The Yonkers Hoot Owls were the Northeast
League’s attempt to field a team in the New York
metropolitan area for its inaugural 1995 season.
Adele Leone, a New York literary agent
who wanted to bring pro baseball back to her adopted hometown,
owned the team. Apparently she had little choice in the
nickname given to it by the leaders of the Northeast League.
“I don’t like it,” she said during a league meeting in
November 1994. “It’s not Yonkers."
The unusual nickname was originally
planned for a team in neighboring Mount Vernon, New York that
never materialized. Not wanting to lose the name, Yonkers went
from being the Blue Bandits to the Hoot Owls.
Leone pressed forward with the name and
made preparations for the 1995 season. She personally paid for
the installation of lights for night games and had the field
sodded, a process that continued up until the end of the
season. With limited parking available and that space within
range of home runs balls, she paid for a shuttle service to
bring fans in from another parking lot.
Former Baltimore Orioles and New York
Yankees outfielder Paul Blair was named manager of the Hoot
Owls. Randye Ringler was hired as general manager. Ringler had
been the director of communications for the New York Mets
before losing her job when the players went on strike in 1994
and the front office staff was cut back.
The city of Yonkers had a population of
over 188,000 residents and seemed capable of supporting a
professional baseball team. One of the team’s biggest
supporters was Yonkers mayor Terence M. Zaleski. “The Hoot
Owls will provide some exciting ball at affordable prices,”
he said before the season began. “This is what baseball is
Unfortunately, local businesses weren’t
as eager to support them. The team had a hard time selling
advertisements for game programs and outfield signage. Fans
who came to Fleming Field found no amenities to keep them
coming back. It was essentially a recreational field – a
softball field with a dirt infield and terrible seating –
located in a city park. The grandstand consisted of bare
concrete steps with no chairs or bleachers. The concession
stand was a chuck wagon brought to the park for each game and
the restroom facilities consisted of temporary Port-A-Johns.
For a $6 general admission ticket, fans were given the comfort
that only cold, hard concrete could provide and a last-place
team to watch on the field.
The Hoot Owls began the season with a
two-week road trip and held a 3-9 record when they played
their home opener against the Sullivan County Mountain Lions
on July 1. Two weeks later, they were in last place with a
6-18 record and 12 games behind the Albany-Colonie Diamond
Dogs. Pete Bifone was their leading hitter, batting .391
(third-best in the league) with 15 runs batted in. Their
pitching staff was ranked last in the circuit with a 4.86 ERA.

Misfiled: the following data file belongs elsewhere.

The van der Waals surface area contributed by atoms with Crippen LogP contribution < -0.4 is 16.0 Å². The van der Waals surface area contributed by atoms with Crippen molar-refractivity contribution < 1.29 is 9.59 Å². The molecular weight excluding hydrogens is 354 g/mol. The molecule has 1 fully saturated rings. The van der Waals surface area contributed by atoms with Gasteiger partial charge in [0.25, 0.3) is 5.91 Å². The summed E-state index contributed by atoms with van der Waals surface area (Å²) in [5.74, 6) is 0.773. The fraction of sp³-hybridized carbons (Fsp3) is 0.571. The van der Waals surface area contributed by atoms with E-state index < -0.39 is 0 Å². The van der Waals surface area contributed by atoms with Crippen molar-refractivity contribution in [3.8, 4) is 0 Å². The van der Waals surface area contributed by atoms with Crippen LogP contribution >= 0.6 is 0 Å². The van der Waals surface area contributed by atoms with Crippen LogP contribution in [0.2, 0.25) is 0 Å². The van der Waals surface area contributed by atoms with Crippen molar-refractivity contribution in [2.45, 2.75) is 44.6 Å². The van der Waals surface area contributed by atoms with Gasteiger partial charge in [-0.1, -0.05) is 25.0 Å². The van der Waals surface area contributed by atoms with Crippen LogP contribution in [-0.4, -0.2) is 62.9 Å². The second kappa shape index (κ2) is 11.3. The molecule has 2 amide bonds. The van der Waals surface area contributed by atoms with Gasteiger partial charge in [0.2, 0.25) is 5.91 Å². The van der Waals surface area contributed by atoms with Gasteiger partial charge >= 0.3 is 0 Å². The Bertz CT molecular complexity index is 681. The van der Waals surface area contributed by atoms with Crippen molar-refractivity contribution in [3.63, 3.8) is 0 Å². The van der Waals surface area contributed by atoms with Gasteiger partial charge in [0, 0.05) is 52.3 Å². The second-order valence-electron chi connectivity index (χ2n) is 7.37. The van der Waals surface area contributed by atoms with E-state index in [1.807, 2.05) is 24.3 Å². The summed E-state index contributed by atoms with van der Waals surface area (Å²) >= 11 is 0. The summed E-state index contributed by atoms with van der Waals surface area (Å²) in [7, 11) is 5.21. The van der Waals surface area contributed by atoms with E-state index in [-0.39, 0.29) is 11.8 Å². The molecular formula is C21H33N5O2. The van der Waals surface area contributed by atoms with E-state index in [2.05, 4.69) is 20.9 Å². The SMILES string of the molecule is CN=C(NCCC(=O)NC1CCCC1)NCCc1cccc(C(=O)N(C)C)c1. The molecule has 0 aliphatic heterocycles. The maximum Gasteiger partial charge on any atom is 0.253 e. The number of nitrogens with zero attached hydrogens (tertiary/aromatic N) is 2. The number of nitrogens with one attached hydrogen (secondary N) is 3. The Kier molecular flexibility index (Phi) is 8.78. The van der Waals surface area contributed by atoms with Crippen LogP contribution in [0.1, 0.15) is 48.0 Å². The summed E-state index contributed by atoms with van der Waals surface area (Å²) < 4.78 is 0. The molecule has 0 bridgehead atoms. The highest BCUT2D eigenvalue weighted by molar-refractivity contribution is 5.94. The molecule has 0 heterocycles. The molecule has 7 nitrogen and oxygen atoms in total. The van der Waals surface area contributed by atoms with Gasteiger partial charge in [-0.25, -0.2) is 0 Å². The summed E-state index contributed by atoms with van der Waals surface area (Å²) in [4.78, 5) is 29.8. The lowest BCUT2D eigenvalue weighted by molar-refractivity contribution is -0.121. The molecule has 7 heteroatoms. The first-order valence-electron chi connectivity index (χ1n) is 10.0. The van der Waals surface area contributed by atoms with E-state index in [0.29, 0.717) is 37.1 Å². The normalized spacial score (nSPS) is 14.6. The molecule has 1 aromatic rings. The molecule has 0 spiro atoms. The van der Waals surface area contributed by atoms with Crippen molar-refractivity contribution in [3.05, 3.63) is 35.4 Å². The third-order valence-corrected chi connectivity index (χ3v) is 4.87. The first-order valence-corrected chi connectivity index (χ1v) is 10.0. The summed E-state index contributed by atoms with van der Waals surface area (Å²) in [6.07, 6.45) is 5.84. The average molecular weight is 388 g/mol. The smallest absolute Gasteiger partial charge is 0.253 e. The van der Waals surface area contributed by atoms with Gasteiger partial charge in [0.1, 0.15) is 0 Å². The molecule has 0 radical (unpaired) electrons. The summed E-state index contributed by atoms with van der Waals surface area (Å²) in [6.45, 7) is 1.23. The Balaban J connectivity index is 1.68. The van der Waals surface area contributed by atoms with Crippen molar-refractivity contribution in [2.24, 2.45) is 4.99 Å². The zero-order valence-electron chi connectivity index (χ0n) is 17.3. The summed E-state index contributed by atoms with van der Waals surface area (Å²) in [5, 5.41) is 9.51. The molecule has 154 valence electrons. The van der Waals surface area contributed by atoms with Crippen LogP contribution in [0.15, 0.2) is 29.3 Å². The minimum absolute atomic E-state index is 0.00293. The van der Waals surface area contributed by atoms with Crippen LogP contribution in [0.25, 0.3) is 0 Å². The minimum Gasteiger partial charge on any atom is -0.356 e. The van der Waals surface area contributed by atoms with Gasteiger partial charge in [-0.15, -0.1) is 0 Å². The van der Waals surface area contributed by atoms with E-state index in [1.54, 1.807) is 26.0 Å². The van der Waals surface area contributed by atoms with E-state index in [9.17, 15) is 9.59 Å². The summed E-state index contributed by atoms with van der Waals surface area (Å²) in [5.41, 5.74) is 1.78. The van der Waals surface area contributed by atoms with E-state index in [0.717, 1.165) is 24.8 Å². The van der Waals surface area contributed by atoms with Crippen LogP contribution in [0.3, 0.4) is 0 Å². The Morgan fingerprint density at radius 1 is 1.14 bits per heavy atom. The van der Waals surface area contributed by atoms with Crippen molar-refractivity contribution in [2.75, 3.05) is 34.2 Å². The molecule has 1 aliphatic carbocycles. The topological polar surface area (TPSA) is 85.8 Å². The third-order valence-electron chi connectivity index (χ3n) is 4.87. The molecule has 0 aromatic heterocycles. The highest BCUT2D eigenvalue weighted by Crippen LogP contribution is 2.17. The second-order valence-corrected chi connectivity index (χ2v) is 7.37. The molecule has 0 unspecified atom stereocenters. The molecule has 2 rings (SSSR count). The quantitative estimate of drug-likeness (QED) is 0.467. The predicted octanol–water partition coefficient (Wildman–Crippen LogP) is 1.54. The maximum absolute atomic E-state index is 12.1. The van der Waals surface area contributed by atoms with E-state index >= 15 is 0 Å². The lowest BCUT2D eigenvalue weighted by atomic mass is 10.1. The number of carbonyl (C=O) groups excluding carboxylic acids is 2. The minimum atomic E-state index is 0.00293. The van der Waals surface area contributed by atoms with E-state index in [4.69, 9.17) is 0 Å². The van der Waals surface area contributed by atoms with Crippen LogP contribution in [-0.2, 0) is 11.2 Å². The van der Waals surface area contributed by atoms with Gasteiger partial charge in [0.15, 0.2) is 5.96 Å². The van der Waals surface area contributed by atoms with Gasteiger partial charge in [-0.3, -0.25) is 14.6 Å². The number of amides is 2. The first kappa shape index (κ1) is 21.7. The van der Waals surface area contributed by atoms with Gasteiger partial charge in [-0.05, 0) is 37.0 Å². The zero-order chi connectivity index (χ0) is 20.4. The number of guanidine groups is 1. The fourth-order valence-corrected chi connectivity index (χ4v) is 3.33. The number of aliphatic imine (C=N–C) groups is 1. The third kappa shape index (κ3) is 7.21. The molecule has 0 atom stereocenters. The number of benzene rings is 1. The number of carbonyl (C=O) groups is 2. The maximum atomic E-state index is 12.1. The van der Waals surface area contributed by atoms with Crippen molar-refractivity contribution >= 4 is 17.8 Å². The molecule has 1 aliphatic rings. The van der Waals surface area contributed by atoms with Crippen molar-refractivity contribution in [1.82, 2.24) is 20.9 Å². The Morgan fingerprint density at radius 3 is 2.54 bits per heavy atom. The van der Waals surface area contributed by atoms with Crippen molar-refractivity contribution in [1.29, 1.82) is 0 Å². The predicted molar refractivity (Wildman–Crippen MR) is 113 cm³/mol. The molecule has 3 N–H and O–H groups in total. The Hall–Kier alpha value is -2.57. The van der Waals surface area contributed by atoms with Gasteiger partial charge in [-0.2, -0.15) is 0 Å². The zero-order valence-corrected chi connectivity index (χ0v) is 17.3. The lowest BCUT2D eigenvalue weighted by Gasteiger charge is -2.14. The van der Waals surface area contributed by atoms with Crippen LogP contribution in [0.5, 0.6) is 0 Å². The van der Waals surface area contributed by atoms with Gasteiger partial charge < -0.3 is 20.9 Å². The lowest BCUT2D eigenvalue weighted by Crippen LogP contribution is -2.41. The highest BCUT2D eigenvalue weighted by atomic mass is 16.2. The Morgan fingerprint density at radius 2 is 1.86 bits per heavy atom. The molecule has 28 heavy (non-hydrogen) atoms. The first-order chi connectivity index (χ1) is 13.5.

Jim Nelson led the team with a 1-4 record and 2.15 ERA and
three complete games.
The Hoot Owls never managed to escape the
cellar over the next two months. Their team offense and
pitching stayed at or near the bottom among the six teams.
Injuries took their toll, but the club also fielded the
youngest and least experienced players in the league, many of
them from the surrounding area. “We are about
development,” stressed GM Randye Ringler before the season
began. But injuries prevented many from developing, which kept
them from being scouted and their contracts being sold to
major league clubs.
The team’s most popular player and only
power hitter was outfielder Andrew Jemison, who batted .311
with eight home runs and 47 runs batted in. Pete Bifone batted
.329 with 28 RBI and 13 stolen bases. Outfielder Vince Zarate
played through pain most of the season, hitting .289 with 23 RBI
and a club-best 15 stolen bases before it was found he had a
There were few bright stars among the
pitching staff. Jim Nelson, who started and relieved when
needed, led the team with 41 strikeouts but touted a 3.78 ERA
and 3-7 record. Chris Anastasi led the staff with his 4-9
record but allowed more than five runs per nine innings
Despite dismal attendance and a losing
record, the Hoot Owls finished their schedule and ended the
season with a 12-52 record and a .188 winning percentage.
Their offense ranked last in the league with a collective .251
batting average and next-to-last in pitching (Sullivan County
had the worst by six points) with a 5.41 earned-run average.
The team also allowed the only forfeit loss in the league on
June 30 to Mohawk Valley.
Leone described her financial losses as
“considerable.” The team drew only 5,216 fans for 30 home
games or an average of 174 per game. She cited the lack of
support from local businesses and fans as the primary reasons
for the team’s collapse. “We did all we could,” she
remarked. The franchise relocated to Bangor, Maine for the
1996 season and was renamed the Blue Ox.
Adele Leone ended the disastrous season
with a depleted bank account but her head held high. “I’m
proud of what I’ve done,” she said. “I feel a civic
sense of accomplishment.” Her team’s legacy would be the
lights she had installed at Fleming Field. “I will be paying
for the lights at Fleming Field for the next five years. When
you see them, think of the Yonkers Hoot Owls.”
She died four